November 28, 2007

Attitude Adjustment

After a rough year Ryan Palmer has got his priorities in order and a perspective to guide him through the toughest six days in golf

Ryan Palmer is taking it easy this week at Q School... As easy as anyone can.

Ryan Palmer is taking it easy this week at Q School... As easy as anyone can.

WINTER GARDEN, Fla -- Ryan Palmer is on vacation this week. At least that's the way he's treating a return trip to Q School just months after celebrating the birth of his first child and fearing that his wife had cancer. "Just hit it and not even worry about it," Palmer said Wednesday night from his hotel room after surviving the first day at Orange County National. "I'm not going to be grinding it out."

Just hit it and not even worry about it...that's the type of attitude you take after going through two life-changing experiences, but golf is a game of cold numbers and Palmer came up on the wrong end of the top-125.

As for being bummed out, he got that out of the way before leaving Fort Worth. "I dealt with the fact I'd be coming here this week prior to this week," he said. "That way when it did happen, I wasn't going to be down on myself."

It was just three years and one month ago that Palmer left Walt Disney World with a tournament victory, a two-year exemption, and a spot in the season-opening Mercedes Championships. He shot 62 on Sunday to come from five back to beat, among others, the then No. 1 player in the world, Vijay Singh. Twenty two under that week, he is now less than 15 miles away and just hoping to break par every day for a trip back to the land of courtesy cars, buffet lines, big checks and a perk that's very important for a young family like the Palmers: child care.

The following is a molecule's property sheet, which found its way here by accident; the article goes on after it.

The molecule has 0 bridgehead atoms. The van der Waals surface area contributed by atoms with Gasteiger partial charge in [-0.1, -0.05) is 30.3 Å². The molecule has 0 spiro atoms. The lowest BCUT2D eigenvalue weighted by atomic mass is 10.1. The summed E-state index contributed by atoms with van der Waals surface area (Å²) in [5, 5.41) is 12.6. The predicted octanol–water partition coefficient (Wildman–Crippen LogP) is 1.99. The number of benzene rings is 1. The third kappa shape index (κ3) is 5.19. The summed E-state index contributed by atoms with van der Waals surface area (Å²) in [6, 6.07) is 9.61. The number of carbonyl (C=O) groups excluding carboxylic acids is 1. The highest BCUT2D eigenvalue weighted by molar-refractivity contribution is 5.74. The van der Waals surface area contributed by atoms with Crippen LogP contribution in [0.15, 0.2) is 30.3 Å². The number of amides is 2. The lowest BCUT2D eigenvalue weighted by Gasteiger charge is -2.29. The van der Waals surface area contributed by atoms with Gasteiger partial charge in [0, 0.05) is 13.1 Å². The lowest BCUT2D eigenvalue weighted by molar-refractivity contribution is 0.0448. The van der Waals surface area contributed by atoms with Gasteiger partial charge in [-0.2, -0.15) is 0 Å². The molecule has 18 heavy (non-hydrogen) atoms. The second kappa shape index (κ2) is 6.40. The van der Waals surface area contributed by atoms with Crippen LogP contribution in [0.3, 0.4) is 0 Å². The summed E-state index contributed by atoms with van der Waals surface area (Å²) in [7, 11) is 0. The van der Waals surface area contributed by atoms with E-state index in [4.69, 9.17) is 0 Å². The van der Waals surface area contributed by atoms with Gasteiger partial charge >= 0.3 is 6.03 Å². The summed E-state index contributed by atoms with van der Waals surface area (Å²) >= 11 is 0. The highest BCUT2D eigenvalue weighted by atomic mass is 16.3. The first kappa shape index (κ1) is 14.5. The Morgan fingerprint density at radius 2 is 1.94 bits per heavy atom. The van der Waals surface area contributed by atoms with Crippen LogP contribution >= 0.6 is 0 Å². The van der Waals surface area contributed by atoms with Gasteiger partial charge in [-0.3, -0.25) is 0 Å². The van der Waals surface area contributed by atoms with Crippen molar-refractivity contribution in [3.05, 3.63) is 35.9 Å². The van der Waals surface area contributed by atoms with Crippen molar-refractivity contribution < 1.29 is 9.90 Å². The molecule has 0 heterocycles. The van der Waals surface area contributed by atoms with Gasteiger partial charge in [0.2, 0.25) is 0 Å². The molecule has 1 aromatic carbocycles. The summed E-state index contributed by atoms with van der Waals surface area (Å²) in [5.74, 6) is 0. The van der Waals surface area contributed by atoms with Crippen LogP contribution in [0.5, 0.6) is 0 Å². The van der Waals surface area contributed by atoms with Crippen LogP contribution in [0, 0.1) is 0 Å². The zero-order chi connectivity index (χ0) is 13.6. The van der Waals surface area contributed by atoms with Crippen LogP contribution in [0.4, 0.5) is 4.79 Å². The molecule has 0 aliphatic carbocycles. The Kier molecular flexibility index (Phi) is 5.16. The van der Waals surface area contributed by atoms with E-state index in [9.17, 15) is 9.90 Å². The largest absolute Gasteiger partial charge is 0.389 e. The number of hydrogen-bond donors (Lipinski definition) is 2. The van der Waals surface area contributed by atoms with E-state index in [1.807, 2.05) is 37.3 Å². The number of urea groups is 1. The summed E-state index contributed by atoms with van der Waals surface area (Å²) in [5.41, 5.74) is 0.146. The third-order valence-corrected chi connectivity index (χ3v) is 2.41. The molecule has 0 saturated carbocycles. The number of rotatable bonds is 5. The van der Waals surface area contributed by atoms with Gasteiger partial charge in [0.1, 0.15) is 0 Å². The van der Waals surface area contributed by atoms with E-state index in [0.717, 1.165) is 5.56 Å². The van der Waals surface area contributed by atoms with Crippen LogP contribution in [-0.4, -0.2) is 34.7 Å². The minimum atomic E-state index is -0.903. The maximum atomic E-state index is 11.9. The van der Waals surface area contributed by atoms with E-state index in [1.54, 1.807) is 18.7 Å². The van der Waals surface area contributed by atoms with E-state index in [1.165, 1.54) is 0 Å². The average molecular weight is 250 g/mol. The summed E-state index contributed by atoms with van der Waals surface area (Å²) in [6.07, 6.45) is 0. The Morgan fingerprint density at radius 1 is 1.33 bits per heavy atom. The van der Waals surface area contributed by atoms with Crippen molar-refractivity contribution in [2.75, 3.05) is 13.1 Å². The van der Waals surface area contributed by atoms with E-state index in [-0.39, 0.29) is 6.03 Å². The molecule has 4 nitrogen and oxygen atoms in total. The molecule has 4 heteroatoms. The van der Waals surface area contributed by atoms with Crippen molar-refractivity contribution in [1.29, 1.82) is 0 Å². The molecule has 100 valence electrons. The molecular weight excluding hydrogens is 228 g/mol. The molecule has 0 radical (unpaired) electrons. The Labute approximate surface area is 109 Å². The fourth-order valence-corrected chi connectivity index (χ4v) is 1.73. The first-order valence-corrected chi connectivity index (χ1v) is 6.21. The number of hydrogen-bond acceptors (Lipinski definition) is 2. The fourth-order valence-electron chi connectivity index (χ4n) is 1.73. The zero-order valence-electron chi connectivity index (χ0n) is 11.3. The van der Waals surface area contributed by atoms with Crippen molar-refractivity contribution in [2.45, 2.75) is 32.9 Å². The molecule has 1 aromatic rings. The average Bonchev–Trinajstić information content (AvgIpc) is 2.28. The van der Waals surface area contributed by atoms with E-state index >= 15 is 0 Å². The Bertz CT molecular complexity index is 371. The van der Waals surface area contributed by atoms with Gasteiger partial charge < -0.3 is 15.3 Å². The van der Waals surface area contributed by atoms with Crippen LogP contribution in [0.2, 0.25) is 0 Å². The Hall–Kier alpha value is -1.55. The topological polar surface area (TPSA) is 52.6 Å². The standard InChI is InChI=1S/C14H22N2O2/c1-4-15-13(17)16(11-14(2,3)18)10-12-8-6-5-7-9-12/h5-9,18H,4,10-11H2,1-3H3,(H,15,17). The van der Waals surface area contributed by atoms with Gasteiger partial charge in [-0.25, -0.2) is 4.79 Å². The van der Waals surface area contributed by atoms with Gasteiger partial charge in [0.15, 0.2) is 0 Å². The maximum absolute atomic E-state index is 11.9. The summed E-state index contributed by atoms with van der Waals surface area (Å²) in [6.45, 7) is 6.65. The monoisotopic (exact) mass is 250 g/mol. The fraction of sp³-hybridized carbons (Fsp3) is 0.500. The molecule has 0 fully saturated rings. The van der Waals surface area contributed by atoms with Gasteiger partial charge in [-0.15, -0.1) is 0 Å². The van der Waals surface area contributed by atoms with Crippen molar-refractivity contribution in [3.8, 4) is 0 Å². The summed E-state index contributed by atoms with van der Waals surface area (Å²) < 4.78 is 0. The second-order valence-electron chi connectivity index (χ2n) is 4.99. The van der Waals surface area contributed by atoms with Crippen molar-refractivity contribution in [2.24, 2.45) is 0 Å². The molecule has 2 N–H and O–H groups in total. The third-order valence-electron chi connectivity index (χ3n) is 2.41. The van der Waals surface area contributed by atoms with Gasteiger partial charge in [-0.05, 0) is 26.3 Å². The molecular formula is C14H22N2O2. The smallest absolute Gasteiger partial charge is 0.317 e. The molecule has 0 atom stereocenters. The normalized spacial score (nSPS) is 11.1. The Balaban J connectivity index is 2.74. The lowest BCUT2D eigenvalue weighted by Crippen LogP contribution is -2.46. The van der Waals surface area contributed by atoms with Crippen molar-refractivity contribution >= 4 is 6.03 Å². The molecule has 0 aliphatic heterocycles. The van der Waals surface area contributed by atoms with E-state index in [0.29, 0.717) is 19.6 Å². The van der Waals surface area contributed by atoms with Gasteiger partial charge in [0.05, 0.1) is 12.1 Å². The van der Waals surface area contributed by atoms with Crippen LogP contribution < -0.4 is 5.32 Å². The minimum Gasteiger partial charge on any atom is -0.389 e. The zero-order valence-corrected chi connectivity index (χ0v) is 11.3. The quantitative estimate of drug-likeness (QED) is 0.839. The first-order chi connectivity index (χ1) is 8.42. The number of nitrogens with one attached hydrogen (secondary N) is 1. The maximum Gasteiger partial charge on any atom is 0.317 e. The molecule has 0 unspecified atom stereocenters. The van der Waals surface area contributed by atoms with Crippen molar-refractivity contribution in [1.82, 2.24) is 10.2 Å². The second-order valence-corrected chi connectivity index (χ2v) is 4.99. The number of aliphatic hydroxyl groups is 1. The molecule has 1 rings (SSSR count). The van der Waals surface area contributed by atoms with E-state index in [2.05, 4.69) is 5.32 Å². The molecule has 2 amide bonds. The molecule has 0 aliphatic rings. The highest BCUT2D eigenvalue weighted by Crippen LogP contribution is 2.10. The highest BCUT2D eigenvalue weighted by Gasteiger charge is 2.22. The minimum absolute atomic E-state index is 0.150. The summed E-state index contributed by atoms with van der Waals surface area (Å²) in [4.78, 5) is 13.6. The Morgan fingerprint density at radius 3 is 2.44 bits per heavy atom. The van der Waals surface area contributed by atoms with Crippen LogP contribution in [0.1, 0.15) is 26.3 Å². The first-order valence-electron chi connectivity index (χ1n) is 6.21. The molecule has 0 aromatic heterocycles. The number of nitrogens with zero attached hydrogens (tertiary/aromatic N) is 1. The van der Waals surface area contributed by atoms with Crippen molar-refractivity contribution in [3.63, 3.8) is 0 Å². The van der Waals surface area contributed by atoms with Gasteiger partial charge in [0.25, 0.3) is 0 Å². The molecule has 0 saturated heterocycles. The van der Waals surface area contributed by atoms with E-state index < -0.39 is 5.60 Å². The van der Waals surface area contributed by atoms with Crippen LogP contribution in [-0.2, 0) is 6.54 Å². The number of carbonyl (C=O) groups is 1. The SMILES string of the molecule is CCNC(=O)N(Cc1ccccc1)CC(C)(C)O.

Palmer's son, Mason, was born Jan. 28. He didn't make a check until the middle of March. Until the end of July he was down at the bottom of the money list. Out on tour, traveling with Jennifer and Mason, Palmer could see his tournament routine being affected, the long nights in those hotel rooms when the baby is crying and you're on the tee in the 8 o'clock hour. "Being a first-time parent with a young baby, you just can't sleep through it," he said. "At the same time, I'd come home and he didn't know what I did. Until you have a child, you can't understand how you could love someone so much. It's in your hands. It's your responsibility."

Palmer rallied with a T-3 at the Canadian Open that barely qualified him for the first event in the FedEx Cup. But now his wife was having medical problems, so he withdrew from the Barclays to be with her at a test. "We had a pretty good scare there in the weeks leading up to the playoffs," he said. "They found a mass in her colon area. Not knowing what it is, we said, let's schedule it, get it done. Turns out it was Friday of the first playoff event. Jennifer said, 'What should we do, should we change it? I told her, 'You know what, let's take care of it.

"Fortunately there's no cancer. She's clean. She's clear. She's healthy and happy. It's just one of bumps in the road, something you go through. I needed to be there by her side helping with Mason."

The Fall Series was a bust and there are no medical exemptions for first-time fathers or husbands whose wives fear for their life, so Palmer prepared himself for another Q School. His last trip was 2002 at PGA West. He doesn't remember much about it -- nor does he want to.

The goal this week is not to shoot 22 under like he did at Disney, "when it happened so fast and seemed so easy at times." This is 108 holes and taking Frank Lickliter and Brendan de Jonge out of the picture, -2 each day should be good enough.

If not, Palmer will have past champion status and probably get 20 reps on the big tour anyway. That baby isn't going to go hungry. "It was a rough year, but it was also the best year of my life having Mason," he said. "Now it's time to move forward. I'll be back."